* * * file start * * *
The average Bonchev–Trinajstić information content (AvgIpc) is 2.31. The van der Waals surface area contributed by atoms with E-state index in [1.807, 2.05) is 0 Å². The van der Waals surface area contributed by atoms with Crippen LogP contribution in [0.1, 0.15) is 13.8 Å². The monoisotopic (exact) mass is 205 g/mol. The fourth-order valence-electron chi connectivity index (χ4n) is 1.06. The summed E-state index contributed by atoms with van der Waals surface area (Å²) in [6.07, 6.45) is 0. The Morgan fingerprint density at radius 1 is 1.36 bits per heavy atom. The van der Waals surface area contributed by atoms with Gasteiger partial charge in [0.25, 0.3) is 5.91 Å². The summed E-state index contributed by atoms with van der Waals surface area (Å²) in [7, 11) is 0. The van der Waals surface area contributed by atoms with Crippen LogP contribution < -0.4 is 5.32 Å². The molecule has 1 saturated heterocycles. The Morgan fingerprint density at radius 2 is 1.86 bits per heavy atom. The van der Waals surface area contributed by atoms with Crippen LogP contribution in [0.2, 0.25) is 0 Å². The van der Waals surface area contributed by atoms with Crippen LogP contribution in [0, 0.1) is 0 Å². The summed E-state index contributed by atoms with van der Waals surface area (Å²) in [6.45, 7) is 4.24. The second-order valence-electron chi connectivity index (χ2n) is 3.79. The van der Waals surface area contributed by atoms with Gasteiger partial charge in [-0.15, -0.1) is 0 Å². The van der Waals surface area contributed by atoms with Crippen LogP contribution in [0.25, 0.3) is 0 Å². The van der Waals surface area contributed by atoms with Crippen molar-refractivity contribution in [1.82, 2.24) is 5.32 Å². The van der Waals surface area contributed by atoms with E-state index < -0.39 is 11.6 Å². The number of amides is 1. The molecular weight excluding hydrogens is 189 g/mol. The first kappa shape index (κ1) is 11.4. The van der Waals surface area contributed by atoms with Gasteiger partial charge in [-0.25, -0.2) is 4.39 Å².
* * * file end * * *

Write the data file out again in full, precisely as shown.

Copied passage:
The average Bonchev–Trinajstić information content (AvgIpc) is 2.31. The van der Waals surface area contributed by atoms with E-state index in [1.807, 2.05) is 0 Å². The van der Waals surface area contributed by atoms with Crippen LogP contribution in [0.1, 0.15) is 13.8 Å². The monoisotopic (exact) mass is 205 g/mol. The fourth-order valence-electron chi connectivity index (χ4n) is 1.06. The summed E-state index contributed by atoms with van der Waals surface area (Å²) in [6.07, 6.45) is 0. The Morgan fingerprint density at radius 1 is 1.36 bits per heavy atom. The van der Waals surface area contributed by atoms with Gasteiger partial charge in [0.25, 0.3) is 5.91 Å². The summed E-state index contributed by atoms with van der Waals surface area (Å²) in [7, 11) is 0. The van der Waals surface area contributed by atoms with Crippen LogP contribution < -0.4 is 5.32 Å². The molecule has 1 saturated heterocycles. The Morgan fingerprint density at radius 2 is 1.86 bits per heavy atom. The van der Waals surface area contributed by atoms with Crippen LogP contribution in [0.2, 0.25) is 0 Å². The van der Waals surface area contributed by atoms with Crippen LogP contribution in [0, 0.1) is 0 Å². The summed E-state index contributed by atoms with van der Waals surface area (Å²) in [6.45, 7) is 4.24. The second-order valence-electron chi connectivity index (χ2n) is 3.79. The van der Waals surface area contributed by atoms with Gasteiger partial charge in [-0.15, -0.1) is 0 Å². The van der Waals surface area contributed by atoms with Crippen LogP contribution in [0.25, 0.3) is 0 Å². The van der Waals surface area contributed by atoms with Crippen molar-refractivity contribution in [1.82, 2.24) is 5.32 Å². The van der Waals surface area contributed by atoms with E-state index < -0.39 is 11.6 Å². The number of amides is 1. The molecular weight excluding hydrogens is 189 g/mol. The first kappa shape index (κ1) is 11.4. The van der Waals surface area contributed by atoms with Gasteiger partial charge in [-0.25, -0.2) is 4.39 Å².